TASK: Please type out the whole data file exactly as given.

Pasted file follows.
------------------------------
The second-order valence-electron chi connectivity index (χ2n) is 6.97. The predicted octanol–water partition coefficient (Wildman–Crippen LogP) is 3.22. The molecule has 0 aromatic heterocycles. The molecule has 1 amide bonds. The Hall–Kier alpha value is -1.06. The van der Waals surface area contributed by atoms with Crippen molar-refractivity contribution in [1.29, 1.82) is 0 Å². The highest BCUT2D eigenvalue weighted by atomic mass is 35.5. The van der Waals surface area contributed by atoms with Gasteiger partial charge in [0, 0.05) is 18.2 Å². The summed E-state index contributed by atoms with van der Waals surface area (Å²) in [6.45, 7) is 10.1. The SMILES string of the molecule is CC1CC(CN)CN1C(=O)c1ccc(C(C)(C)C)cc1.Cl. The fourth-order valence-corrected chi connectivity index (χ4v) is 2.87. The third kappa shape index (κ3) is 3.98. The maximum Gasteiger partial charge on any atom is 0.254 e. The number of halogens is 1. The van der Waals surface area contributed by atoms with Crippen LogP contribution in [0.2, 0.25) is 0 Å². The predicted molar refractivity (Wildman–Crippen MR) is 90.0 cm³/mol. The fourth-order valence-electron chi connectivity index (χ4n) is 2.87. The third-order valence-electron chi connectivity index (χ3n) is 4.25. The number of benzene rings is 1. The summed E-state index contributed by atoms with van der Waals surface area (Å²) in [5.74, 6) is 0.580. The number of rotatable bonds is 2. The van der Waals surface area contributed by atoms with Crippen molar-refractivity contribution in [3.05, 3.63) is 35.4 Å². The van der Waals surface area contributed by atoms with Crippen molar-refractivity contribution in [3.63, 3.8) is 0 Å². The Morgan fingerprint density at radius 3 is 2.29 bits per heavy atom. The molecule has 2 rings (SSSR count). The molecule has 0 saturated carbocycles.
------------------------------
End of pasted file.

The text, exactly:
The second-order valence-electron chi connectivity index (χ2n) is 6.97. The predicted octanol–water partition coefficient (Wildman–Crippen LogP) is 3.22. The molecule has 0 aromatic heterocycles. The molecule has 1 amide bonds. The Hall–Kier alpha value is -1.06. The van der Waals surface area contributed by atoms with Crippen molar-refractivity contribution in [1.29, 1.82) is 0 Å². The highest BCUT2D eigenvalue weighted by atomic mass is 35.5. The van der Waals surface area contributed by atoms with Gasteiger partial charge in [0, 0.05) is 18.2 Å². The summed E-state index contributed by atoms with van der Waals surface area (Å²) in [6.45, 7) is 10.1. The SMILES string of the molecule is CC1CC(CN)CN1C(=O)c1ccc(C(C)(C)C)cc1.Cl. The fourth-order valence-corrected chi connectivity index (χ4v) is 2.87. The third kappa shape index (κ3) is 3.98. The maximum Gasteiger partial charge on any atom is 0.254 e. The number of halogens is 1. The van der Waals surface area contributed by atoms with Crippen LogP contribution in [0.2, 0.25) is 0 Å². The predicted molar refractivity (Wildman–Crippen MR) is 90.0 cm³/mol. The fourth-order valence-electron chi connectivity index (χ4n) is 2.87. The third-order valence-electron chi connectivity index (χ3n) is 4.25. The number of benzene rings is 1. The summed E-state index contributed by atoms with van der Waals surface area (Å²) in [5.74, 6) is 0.580. The number of rotatable bonds is 2. The van der Waals surface area contributed by atoms with Crippen molar-refractivity contribution in [3.05, 3.63) is 35.4 Å². The van der Waals surface area contributed by atoms with Crippen molar-refractivity contribution in [3.63, 3.8) is 0 Å². The Morgan fingerprint density at radius 3 is 2.29 bits per heavy atom. The molecule has 2 rings (SSSR count). The molecule has 0 saturated carbocycles.